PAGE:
Kaptur keeps close tabs on her district. A constituent gave her the idea to sponsor the legislation that created the World War II Memorial on the Washington Mall. On Appropriations, she has focused on improvements to bridges, roads, and rail and port facilities in her district. In 2010, she ranked 24th among the top earmark recipients in the House, according to the group Taxpayers for Common Sense. She once challenged Republicans on the committee to limit farm payments, but when they threatened her favorite spending projects, she backed off. “I may be blockheaded sometimes, but I’m not stupid,” Kaptur said.

Kaptur, who wrote a book on women in Congress, is exceedingly popular in the Toledo area and was rarely challenged at election time until 2012. Ohio lost two congressional seats in the 2010 reapportionment, and state Republicans drawing the new map put her in a district with fellow Democratic Rep. Dennis Kucinich. Though the ultraliberal Kucinich’s earlier bids for president had made him a national hero to hard-core progressives, he had a reputation at home for being more interested in hobnobbing with celebrities than accomplishing much for the district. He also didn’t help himself by briefly toying with the idea of running in Washington state.

Kaptur beat him easily in the Democratic primary, 56%-40%, putting an end to his 16-year House career. (In Toledo’s Lucas County, she took 94% to his 4%.) She had an even easier time in the general election against Republican Samuel Wurzelbacher, better known as “Joe the Plumber” for his role in a 2008 presidential debate. The Cook Political Report called his candidacy “one of the biggest pipe dreams of the year,” and Kaptur trounced him, 73%-23%.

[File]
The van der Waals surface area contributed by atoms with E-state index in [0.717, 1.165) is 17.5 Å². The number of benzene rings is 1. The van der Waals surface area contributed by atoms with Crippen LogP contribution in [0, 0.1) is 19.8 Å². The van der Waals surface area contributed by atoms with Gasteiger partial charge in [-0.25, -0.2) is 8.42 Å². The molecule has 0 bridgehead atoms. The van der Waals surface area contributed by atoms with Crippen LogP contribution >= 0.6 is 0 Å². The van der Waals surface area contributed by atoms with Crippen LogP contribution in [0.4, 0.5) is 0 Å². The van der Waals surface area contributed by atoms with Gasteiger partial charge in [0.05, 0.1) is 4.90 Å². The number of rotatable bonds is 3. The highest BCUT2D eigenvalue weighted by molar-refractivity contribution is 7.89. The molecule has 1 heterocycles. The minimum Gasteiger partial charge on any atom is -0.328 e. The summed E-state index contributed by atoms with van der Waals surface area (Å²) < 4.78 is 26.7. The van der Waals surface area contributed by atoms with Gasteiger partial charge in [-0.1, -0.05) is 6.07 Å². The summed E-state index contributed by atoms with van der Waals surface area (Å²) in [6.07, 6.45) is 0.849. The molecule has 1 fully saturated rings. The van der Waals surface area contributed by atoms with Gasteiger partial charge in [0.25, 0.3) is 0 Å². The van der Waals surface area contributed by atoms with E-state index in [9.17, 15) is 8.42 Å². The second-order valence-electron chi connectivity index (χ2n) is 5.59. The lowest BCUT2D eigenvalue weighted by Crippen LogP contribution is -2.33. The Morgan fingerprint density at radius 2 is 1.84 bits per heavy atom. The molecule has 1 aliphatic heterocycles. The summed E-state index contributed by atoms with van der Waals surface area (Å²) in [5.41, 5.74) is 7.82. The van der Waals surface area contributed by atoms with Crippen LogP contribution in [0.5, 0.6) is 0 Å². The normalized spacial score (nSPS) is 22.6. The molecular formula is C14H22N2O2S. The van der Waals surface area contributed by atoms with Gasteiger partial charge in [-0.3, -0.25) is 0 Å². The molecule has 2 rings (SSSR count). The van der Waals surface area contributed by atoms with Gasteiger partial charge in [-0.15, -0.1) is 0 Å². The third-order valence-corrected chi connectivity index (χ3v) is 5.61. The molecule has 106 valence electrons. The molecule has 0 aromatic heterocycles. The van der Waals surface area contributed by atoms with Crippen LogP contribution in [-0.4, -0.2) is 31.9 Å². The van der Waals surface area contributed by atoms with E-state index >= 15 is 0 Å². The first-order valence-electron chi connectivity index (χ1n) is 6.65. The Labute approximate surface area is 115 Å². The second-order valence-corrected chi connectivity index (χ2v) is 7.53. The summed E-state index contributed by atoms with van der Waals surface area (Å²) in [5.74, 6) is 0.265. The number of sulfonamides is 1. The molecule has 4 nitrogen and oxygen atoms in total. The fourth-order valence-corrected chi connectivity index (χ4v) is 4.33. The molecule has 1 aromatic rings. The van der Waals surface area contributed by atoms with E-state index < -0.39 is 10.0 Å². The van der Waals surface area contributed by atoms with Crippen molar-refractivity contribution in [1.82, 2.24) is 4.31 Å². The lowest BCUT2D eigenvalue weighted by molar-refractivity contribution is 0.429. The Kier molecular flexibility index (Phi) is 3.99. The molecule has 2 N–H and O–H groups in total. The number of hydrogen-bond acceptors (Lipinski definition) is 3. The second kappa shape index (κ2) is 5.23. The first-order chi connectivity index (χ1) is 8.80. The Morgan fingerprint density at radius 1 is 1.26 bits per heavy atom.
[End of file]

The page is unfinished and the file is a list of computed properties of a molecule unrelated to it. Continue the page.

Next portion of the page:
Office Contact Information

MAIN OFFICE

(202) 225-4146

(202) 225-7711

RHOB- Rayburn House Office Building Room 2186
Washington, DC 20515-3509

MAIN OFFICE

(202) 225-4146

(202) 225-7711

RHOB- Rayburn House Office Building Room 2186
Washington, DC 20515-3509

DISTRICT OFFICE

(202) 225-4146

(202) 225-7711

One Maritime Plaza 6th Floor
Toledo, OH 43604

DISTRICT OFFICE

(419) 259-7500

(419) 255-9623

One Maritime Plaza 6th Floor
Toledo, OH 43604

DISTRICT OFFICE

(202) 225-4146

(202) 225-7711

200 West Erie Room 310
Lorain, OH 44052

DISTRICT OFFICE

(440) 288-1500

200 West Erie Room 310
Lorain, OH 44052

DISTRICT OFFICE

(202) 225-4146

(202) 225-7711

17021 Lorain Avenue
Cleveland, OH 44111

DISTRICT OFFICE

(216) 767-5933

16024 Madison Street Suite 3
Lakewood, OH 44107

DISTRICT OFFICE

(440) 799-8499

5592 Broadview Road Room 101
Parma, OH 44134

CAMPAIGN OFFICE

PO Box 899
Toledo, OH 43697

CAMPAIGN OFFICE

(202) 225-4146

(202) 225-7711

PO Box 899
Toledo, OH 43697

EXPORT CONTACTS » *

Staff

Sort by: Interest Name Title

Aerospace

TJ Lowdermilk
Legislative Assistant

Agriculture

Edward Edney
Legislative Assistant